For the real estate industry, the round underlines growing interest in monitoring technology that can substitute for surveillance cameras.

Vayyar Imaging — a provider of motion-sensor and imaging technology that can monitor homes, among other applications — has raised an additional $109 million in a Series D funding round, the company announced Wednesday.

As far as the real estate industry is concerned, the new financing underlines growing adoption of technology that can stand in for surveillance cameras as a home monitoring device — a shift that iBuyers are leading.

“With this new funding round, we will continue to create the next generation of sensing technology that is miniature, affordable and versatile enough to impact everyone’s lives,” said Vayyar CEO Raviv Melamed in a statement.

An Israel-based startup, Vayyar provides “4D radar imaging sensor technology” that companies are deploying across many industries, including medical, automotive, robotics, real estate and retail.

“The company’s sensors can see through walls and objects, and track and map everything happening in an environment in real-time,” the company said in a press release.

Its Smart Home sensors product can monitor and image activity in and around a home, allowing it to serve a number of safety and security purposes. It can flag and closely track intruders, detect if a senior falls or pinpoint the location of an occupant during a fire.

One feature of Vayyar’s technology that the company casts as a selling point over video cameras is that its sensors don’t capture actual images of people in order to protect privacy. On the other hand, that might be a weakness if part of the purpose of a surveillance system is to identify intruders and be able to see exactly what they are doing.

Another potential advantage for Vayyar is that its products may be easier and cheaper to use than surveillance cameras, whose monitoring and installation can be cumbersome.

Opendoor has used motion sensors to monitor many of its homes, which prospective buyers can unlock and tour at most hours with a smart phone app. The technology, an Opendoor developer noted at Inman Connect, eliminates the need to watch visitors through cameras.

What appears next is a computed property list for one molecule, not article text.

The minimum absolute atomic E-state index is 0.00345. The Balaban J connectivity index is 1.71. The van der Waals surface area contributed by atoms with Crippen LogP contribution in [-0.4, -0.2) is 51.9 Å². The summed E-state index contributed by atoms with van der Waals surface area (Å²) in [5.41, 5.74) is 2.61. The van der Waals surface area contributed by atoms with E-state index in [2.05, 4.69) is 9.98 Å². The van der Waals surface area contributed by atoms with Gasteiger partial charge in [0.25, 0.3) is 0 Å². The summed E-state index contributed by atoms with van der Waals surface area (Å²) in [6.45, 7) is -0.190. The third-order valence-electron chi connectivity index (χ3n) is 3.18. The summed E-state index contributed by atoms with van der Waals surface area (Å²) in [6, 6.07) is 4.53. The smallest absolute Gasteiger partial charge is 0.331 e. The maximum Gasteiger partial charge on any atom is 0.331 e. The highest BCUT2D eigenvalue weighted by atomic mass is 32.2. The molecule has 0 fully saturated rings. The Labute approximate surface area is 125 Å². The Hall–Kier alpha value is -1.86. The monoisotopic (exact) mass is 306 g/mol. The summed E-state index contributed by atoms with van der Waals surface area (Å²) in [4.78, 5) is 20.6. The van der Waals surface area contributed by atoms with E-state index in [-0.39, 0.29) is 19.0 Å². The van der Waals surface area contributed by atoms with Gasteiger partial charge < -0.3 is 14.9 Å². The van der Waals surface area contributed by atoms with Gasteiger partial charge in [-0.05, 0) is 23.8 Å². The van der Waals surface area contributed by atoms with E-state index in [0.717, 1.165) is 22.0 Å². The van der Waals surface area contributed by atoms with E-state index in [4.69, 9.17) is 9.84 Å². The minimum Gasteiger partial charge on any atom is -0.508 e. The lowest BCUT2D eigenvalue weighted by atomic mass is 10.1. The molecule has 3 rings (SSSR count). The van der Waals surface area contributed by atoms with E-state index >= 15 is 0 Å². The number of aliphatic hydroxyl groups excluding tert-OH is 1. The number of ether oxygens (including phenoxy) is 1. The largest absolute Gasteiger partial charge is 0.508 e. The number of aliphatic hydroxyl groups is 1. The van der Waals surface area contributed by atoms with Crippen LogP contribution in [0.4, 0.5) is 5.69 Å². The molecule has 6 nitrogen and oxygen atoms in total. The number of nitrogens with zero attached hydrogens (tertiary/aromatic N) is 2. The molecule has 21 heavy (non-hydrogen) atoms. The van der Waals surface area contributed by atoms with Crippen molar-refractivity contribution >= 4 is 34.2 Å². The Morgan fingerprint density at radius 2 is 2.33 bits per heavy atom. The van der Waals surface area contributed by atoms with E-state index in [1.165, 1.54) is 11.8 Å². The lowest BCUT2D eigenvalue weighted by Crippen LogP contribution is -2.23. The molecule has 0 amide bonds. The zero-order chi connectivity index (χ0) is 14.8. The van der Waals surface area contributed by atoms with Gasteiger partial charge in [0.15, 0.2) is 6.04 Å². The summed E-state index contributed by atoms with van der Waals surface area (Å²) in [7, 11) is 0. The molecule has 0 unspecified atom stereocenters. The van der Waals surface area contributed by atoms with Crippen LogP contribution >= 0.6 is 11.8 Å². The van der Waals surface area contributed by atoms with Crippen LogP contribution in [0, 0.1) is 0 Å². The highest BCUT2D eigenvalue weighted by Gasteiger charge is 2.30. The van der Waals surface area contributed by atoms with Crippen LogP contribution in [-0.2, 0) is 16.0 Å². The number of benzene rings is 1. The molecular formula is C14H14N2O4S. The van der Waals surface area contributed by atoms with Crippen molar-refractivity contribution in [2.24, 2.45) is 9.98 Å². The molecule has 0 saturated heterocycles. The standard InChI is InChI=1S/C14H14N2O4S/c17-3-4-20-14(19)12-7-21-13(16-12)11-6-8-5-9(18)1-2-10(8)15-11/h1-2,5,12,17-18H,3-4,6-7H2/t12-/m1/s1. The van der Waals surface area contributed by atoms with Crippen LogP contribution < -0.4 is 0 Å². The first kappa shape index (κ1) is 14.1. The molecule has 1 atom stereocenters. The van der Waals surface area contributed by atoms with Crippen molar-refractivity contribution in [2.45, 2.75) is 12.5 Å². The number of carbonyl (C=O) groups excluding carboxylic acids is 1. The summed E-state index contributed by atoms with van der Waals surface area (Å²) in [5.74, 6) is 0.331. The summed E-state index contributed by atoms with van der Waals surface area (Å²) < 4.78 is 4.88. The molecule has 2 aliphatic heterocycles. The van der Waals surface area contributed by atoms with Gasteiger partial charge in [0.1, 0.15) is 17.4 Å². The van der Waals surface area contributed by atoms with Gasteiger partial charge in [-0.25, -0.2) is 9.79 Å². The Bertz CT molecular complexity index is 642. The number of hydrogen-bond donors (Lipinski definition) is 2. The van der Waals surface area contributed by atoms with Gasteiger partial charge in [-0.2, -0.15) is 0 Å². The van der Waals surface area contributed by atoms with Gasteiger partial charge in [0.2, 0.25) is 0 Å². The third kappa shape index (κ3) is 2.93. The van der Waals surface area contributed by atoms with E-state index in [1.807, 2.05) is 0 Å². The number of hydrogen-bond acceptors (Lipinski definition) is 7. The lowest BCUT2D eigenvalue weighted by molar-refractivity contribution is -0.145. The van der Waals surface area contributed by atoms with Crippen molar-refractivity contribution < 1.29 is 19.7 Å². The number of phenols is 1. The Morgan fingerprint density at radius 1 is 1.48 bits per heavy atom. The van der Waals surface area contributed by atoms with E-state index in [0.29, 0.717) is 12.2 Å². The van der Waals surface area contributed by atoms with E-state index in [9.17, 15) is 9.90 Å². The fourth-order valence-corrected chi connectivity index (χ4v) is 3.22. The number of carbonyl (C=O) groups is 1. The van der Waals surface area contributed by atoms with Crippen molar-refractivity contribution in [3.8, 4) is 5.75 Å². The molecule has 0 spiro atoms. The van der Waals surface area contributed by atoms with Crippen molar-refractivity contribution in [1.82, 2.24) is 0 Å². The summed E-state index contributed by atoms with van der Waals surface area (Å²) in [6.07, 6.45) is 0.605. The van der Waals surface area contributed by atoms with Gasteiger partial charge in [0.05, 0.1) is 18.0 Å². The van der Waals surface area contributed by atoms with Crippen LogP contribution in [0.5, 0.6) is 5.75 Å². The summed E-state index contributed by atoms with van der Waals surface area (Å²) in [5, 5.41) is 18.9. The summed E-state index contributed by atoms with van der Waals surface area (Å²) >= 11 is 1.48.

At Connect, the Opendoor developer said the company’s home-touring system revolved around Raspberry Pi. Raspberry Pi is a credit card-sized computer that powers Vayyar’s 3-D sensor, among many other devices, VentureBeat has reported.

Opendoor does not use Vayyar’s 3-D sensors specifically, Opendoor spokeswoman Sheila Tran told Inman. She didn’t immediately respond when asked what type of 3-D sensors the iBuyer does use. Zillow Homes and Offerpad, two other leading iBuyers, also didn’t immediately respond when asked whether they use 3-D sensor technology to monitor their homes.

A Vayyar representative who answered an Inman inquiry said: “In general we are not actively being used as motion sensors in vacant homes, however it [Vayyar] does have the ability to track if people were to enter an abandoned home.”

Vayyar’s home system can also serve as a maintenance and renovation tool. It can do things like map the location of wires and pipes in walls, “discover pests inside your walls” and detect leaks, according to Vayyar’s website.

And the technology can serve a home automation function, too. It can assist with reducing energy consumption and enabling “a wider range of abilities for smart home applications, including the proactive ability to anticipate needs of people in the home,” the company says on its website.

Vayyar’s funding round was led by Koch Disruptive Technologies (KDT), an investment arm of the oil and industrial giant Koch Industries. Working with KDT through its”unique partnership capabilities,” Vayyar plans to invest the money in enhancing its technology and expanding its offerings across industries.

All of Vayyar’s existing investors also contributed to the round, including Battery Ventures, Bessemer Ventures, ICV, ITI, Walden Riverwood and Claltech.

Email Teke Wiggin.

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